Published 8:33 AM EDT Sep 7, 2018
President Donald Trump and any other doubters of Bob Woodward’s reporting for his new book, “Fear,” should know that the veteran journalist will go to great lengths to uncover the truth and demand fairness.
I discovered these traits in researching and writing "Woodward and Bernstein: Life in the Shadow of Watergate," my 2007 book. Plumbing the archives of author David Halberstam and director Alan Pakula, I found that they go all the way back to Woodward's troubled childhood in Wheaton, Illinois.
Some might call Woodward nosy. His quest for the truth derives from an insatiable curiosity, illustrated by how he discovered that his parents’ marriage was falling apart. At 12, as he told Halberstam, he learned of the impending divorce by snooping through the mail. He discovered his father’s intent to remarry while rifling through his father’s pockets.
Though he is famous for conducting revealing interviews, in my experience Woodward is a difficult interview himself. He's not one to spill out personal details. From the get-go, he tightly controls the line of questioning and comes across as above criticism, even defensive, and not interested in self-reflection about what motivates him.
The 'evidentiary purity of a tape recording'
Pakula, who directed the movie "All the President’s Men" that was based on the book by Woodward and Carl Bernstein, provided clues that help explain Woodward. He did in-depth interviews with both men before filming in 1974. He wanted to get at who each of them really was and the early forces that shaped them.
After Woodward’s father remarried, the new blended family included three Woodward kids and three from his stepmother. One Christmas, Woodward, sensing unfairness, counted how many presents his stepmother bought for his siblings compared to what she got her children. “He made a list of both sets of presents — priced them in the stores,” wrote Pakula. “She had spent much more money on her own kids. He told his father it was unfair….That kind of list making, investigations, thoroughness, obsession with unfairness has a lot to do with how he functions as an investigative reporter.”
Pakula’s copious notes revealed Woodward’s voracious desire to get beyond the surface to expose the truth.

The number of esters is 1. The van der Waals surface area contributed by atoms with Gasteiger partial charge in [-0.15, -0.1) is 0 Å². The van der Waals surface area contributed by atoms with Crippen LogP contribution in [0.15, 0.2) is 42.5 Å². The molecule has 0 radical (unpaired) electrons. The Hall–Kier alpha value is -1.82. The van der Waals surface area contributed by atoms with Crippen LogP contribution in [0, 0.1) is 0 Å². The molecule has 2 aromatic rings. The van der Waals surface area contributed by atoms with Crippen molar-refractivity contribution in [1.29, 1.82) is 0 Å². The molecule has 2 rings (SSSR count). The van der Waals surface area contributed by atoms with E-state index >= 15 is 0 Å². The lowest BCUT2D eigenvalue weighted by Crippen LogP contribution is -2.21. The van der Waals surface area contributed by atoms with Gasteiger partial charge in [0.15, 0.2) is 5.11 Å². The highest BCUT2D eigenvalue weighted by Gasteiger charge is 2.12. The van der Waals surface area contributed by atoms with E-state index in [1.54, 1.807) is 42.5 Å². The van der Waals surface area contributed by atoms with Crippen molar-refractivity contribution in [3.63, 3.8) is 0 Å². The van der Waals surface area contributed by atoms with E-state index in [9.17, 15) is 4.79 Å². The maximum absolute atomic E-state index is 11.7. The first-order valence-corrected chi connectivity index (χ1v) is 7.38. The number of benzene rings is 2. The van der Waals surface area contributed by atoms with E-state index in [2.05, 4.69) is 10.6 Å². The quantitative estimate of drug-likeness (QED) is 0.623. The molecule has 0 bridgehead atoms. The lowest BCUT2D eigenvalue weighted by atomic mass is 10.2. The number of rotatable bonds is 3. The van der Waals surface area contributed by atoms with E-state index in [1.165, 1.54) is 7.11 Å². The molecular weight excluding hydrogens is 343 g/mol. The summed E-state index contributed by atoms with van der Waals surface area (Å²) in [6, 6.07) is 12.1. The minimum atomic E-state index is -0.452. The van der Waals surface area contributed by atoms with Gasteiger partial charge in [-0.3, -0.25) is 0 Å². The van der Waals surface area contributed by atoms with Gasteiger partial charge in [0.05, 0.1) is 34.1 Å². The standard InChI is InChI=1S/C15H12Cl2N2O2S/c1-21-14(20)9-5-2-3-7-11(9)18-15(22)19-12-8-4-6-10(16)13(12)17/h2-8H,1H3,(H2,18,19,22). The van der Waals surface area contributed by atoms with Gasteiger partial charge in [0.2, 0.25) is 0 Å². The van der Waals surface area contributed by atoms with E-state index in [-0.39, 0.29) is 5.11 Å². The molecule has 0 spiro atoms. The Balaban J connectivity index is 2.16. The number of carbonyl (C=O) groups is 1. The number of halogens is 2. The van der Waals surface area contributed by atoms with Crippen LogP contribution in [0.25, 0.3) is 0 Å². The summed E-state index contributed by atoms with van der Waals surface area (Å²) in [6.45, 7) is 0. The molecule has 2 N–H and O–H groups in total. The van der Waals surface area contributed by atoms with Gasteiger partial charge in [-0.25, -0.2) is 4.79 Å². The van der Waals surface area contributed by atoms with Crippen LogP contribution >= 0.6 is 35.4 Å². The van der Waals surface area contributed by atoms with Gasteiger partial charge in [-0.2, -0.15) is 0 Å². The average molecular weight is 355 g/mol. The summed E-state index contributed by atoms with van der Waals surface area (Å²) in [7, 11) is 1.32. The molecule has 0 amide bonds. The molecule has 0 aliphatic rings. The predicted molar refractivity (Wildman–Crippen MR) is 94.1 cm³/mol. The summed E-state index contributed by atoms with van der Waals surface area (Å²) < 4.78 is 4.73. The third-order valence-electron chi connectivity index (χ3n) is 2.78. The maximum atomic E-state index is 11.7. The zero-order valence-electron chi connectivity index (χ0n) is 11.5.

“I was raised in a small town in the Midwest, and one of the things I learned very early was that everybody in the town had a secret,” Woodward said. “My mother had a secret. Or series of secrets. I had secrets. My friends had secrets. And most of the time nobody ever found out about those secret things.”
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Woodward's inquisitiveness was honed when his father hired him at $11.75 a week to clean his law office in Wheaton. A treasure trove of documents about his hometown lay in the office, and Woodward couldn’t help himself. He had to paw through them.
Alone at night, Woodward scoured divorce cases, IRS files, trial transcripts and fraud cases. In one tantalizing case, Woodward discovered that a high school official was hitting on a student. She wore a wire for the district attorney, and Woodward read the transcript.
“It was the first time you see the evidentiary purity of a tape recording,” he said.
For "Fear," as Woodward told Trump in a classic 11-minute phone call in August, he has hundreds of hours of tape-recorded, transcribed interviews. If they are ever made public, they will confirm that Woodward doesn’t make stuff up. (His critics still don’t believe his most-disputed story of a deathbed interview with CIA director William Casey, during which Casey admitted knowing about the diversion of Iran arms sales money to the Nicaraguan Contras.)
Don't believe the denials and uproar
Paul Begala, a former adviser to President Bill Clinton, rued talking to Woodward when his book, "The Agenda," came out. He did just what top Trump officials are doing now; he denied it. Today, Begala, a CNN analyst, tells a different story in a tweet: "24 years ago, Woodward quoted me in his Clinton book saying all kinds of profane and rude things. Why? Maybe because he’s a Republican. Or maybe because: I. Said. Them."
One reason for Woodward’s success: he doesn’t give up. When I interviewed him in 2016, he noted that even today, he still shows up on people’s doorsteps unannounced just as he and Bernstein did 40 years ago as cub reporters. He said he had done it fairly recently with a general who dodged all interview attempts through phone, intermediaries and emails. So, Woodward told me, he went to the man's house on a Tuesday night, around 7 p.m., when he figured most people are at home.
The general opened the door. Once he got over the shock of seeing the now-gray haired Woodward standing at his doorstep, he paused and said, “Are you still doing this s--t?” And invited Woodward in.
Alicia Shepard, a member of USA TODAY's Board of Contributors, is a longtime media analyst and a former ombudsman for NPR. Follow her on Twitter: @Ombudsman